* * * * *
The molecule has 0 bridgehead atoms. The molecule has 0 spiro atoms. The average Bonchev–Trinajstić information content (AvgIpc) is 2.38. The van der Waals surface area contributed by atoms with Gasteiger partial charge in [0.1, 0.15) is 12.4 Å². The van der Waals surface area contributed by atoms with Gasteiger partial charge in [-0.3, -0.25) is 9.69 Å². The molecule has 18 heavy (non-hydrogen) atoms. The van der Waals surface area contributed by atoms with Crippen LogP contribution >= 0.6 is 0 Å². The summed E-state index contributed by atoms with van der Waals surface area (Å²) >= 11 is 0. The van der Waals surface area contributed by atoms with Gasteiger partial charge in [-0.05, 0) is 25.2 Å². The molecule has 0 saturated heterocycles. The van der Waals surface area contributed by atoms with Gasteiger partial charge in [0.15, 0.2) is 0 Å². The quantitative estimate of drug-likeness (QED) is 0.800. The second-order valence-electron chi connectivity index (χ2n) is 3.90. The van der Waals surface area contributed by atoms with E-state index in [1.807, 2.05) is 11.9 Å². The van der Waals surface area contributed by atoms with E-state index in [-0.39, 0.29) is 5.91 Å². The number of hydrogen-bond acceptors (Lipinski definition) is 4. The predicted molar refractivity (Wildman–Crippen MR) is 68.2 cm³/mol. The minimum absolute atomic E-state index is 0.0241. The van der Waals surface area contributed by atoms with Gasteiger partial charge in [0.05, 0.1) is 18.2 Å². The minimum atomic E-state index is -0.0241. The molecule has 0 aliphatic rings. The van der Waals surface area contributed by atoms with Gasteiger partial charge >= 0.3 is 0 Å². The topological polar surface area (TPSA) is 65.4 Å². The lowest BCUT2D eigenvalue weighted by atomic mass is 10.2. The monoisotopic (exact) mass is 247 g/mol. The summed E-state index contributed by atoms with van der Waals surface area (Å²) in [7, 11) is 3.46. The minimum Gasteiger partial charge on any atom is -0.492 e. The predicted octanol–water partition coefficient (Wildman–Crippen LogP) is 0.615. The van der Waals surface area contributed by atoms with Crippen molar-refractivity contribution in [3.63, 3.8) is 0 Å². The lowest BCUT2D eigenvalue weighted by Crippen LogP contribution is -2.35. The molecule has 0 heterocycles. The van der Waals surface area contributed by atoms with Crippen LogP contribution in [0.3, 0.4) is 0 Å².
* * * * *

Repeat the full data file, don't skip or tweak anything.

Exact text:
The molecule has 0 bridgehead atoms. The molecule has 0 spiro atoms. The average Bonchev–Trinajstić information content (AvgIpc) is 2.38. The van der Waals surface area contributed by atoms with Gasteiger partial charge in [0.1, 0.15) is 12.4 Å². The van der Waals surface area contributed by atoms with Gasteiger partial charge in [-0.3, -0.25) is 9.69 Å². The molecule has 18 heavy (non-hydrogen) atoms. The van der Waals surface area contributed by atoms with Crippen LogP contribution >= 0.6 is 0 Å². The summed E-state index contributed by atoms with van der Waals surface area (Å²) >= 11 is 0. The van der Waals surface area contributed by atoms with Gasteiger partial charge in [-0.05, 0) is 25.2 Å². The molecule has 0 saturated heterocycles. The van der Waals surface area contributed by atoms with Gasteiger partial charge in [0.15, 0.2) is 0 Å². The quantitative estimate of drug-likeness (QED) is 0.800. The second-order valence-electron chi connectivity index (χ2n) is 3.90. The van der Waals surface area contributed by atoms with E-state index in [1.807, 2.05) is 11.9 Å². The van der Waals surface area contributed by atoms with E-state index in [-0.39, 0.29) is 5.91 Å². The number of hydrogen-bond acceptors (Lipinski definition) is 4. The predicted molar refractivity (Wildman–Crippen MR) is 68.2 cm³/mol. The minimum absolute atomic E-state index is 0.0241. The van der Waals surface area contributed by atoms with Gasteiger partial charge in [0.05, 0.1) is 18.2 Å². The minimum atomic E-state index is -0.0241. The molecule has 0 aliphatic rings. The van der Waals surface area contributed by atoms with Gasteiger partial charge >= 0.3 is 0 Å². The topological polar surface area (TPSA) is 65.4 Å². The lowest BCUT2D eigenvalue weighted by atomic mass is 10.2. The monoisotopic (exact) mass is 247 g/mol. The summed E-state index contributed by atoms with van der Waals surface area (Å²) in [7, 11) is 3.46. The minimum Gasteiger partial charge on any atom is -0.492 e. The predicted octanol–water partition coefficient (Wildman–Crippen LogP) is 0.615. The van der Waals surface area contributed by atoms with Crippen molar-refractivity contribution in [3.63, 3.8) is 0 Å². The lowest BCUT2D eigenvalue weighted by Crippen LogP contribution is -2.35. The molecule has 0 heterocycles. The van der Waals surface area contributed by atoms with Crippen LogP contribution in [0.3, 0.4) is 0 Å².